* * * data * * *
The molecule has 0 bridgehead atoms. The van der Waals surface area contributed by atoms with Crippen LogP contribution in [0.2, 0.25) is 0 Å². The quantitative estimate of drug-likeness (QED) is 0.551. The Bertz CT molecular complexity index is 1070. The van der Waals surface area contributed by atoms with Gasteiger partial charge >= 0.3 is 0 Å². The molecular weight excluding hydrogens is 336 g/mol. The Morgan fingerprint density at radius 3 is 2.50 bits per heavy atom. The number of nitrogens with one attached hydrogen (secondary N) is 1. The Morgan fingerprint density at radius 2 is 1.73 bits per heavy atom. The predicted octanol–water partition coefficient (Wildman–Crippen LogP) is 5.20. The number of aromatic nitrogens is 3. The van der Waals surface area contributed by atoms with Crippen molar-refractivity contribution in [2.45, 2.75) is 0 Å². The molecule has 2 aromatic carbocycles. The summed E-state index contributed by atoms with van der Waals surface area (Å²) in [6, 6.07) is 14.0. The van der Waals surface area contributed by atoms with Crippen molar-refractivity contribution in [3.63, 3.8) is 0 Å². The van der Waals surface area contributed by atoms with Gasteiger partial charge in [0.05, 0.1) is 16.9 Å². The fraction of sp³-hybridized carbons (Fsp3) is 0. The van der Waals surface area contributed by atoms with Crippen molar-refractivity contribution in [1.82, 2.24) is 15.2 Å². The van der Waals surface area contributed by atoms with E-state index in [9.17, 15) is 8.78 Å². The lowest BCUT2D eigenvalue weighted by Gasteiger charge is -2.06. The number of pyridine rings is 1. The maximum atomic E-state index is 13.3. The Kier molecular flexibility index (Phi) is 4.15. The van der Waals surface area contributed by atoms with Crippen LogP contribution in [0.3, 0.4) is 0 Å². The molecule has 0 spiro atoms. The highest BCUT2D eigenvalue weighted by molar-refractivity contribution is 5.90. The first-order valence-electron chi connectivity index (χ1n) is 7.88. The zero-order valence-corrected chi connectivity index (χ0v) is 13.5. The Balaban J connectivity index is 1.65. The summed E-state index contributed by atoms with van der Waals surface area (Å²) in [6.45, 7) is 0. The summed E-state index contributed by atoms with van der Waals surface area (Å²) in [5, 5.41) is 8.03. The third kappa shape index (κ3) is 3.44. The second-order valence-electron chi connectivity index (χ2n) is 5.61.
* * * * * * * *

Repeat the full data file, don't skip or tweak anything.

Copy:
The molecule has 0 bridgehead atoms. The van der Waals surface area contributed by atoms with Crippen LogP contribution in [0.2, 0.25) is 0 Å². The quantitative estimate of drug-likeness (QED) is 0.551. The Bertz CT molecular complexity index is 1070. The van der Waals surface area contributed by atoms with Gasteiger partial charge >= 0.3 is 0 Å². The molecular weight excluding hydrogens is 336 g/mol. The Morgan fingerprint density at radius 3 is 2.50 bits per heavy atom. The number of nitrogens with one attached hydrogen (secondary N) is 1. The Morgan fingerprint density at radius 2 is 1.73 bits per heavy atom. The predicted octanol–water partition coefficient (Wildman–Crippen LogP) is 5.20. The number of aromatic nitrogens is 3. The van der Waals surface area contributed by atoms with Crippen molar-refractivity contribution in [2.45, 2.75) is 0 Å². The molecule has 2 aromatic carbocycles. The summed E-state index contributed by atoms with van der Waals surface area (Å²) in [6, 6.07) is 14.0. The van der Waals surface area contributed by atoms with Crippen molar-refractivity contribution in [3.63, 3.8) is 0 Å². The van der Waals surface area contributed by atoms with Gasteiger partial charge in [0.05, 0.1) is 16.9 Å². The fraction of sp³-hybridized carbons (Fsp3) is 0. The van der Waals surface area contributed by atoms with Crippen molar-refractivity contribution in [1.82, 2.24) is 15.2 Å². The van der Waals surface area contributed by atoms with E-state index in [9.17, 15) is 8.78 Å². The lowest BCUT2D eigenvalue weighted by Gasteiger charge is -2.06. The number of pyridine rings is 1. The maximum atomic E-state index is 13.3. The Kier molecular flexibility index (Phi) is 4.15. The van der Waals surface area contributed by atoms with Crippen LogP contribution in [0.3, 0.4) is 0 Å². The molecule has 0 spiro atoms. The highest BCUT2D eigenvalue weighted by molar-refractivity contribution is 5.90. The first-order valence-electron chi connectivity index (χ1n) is 7.88. The zero-order valence-corrected chi connectivity index (χ0v) is 13.5. The Balaban J connectivity index is 1.65. The summed E-state index contributed by atoms with van der Waals surface area (Å²) in [6.45, 7) is 0. The summed E-state index contributed by atoms with van der Waals surface area (Å²) in [5, 5.41) is 8.03. The third kappa shape index (κ3) is 3.44. The second-order valence-electron chi connectivity index (χ2n) is 5.61.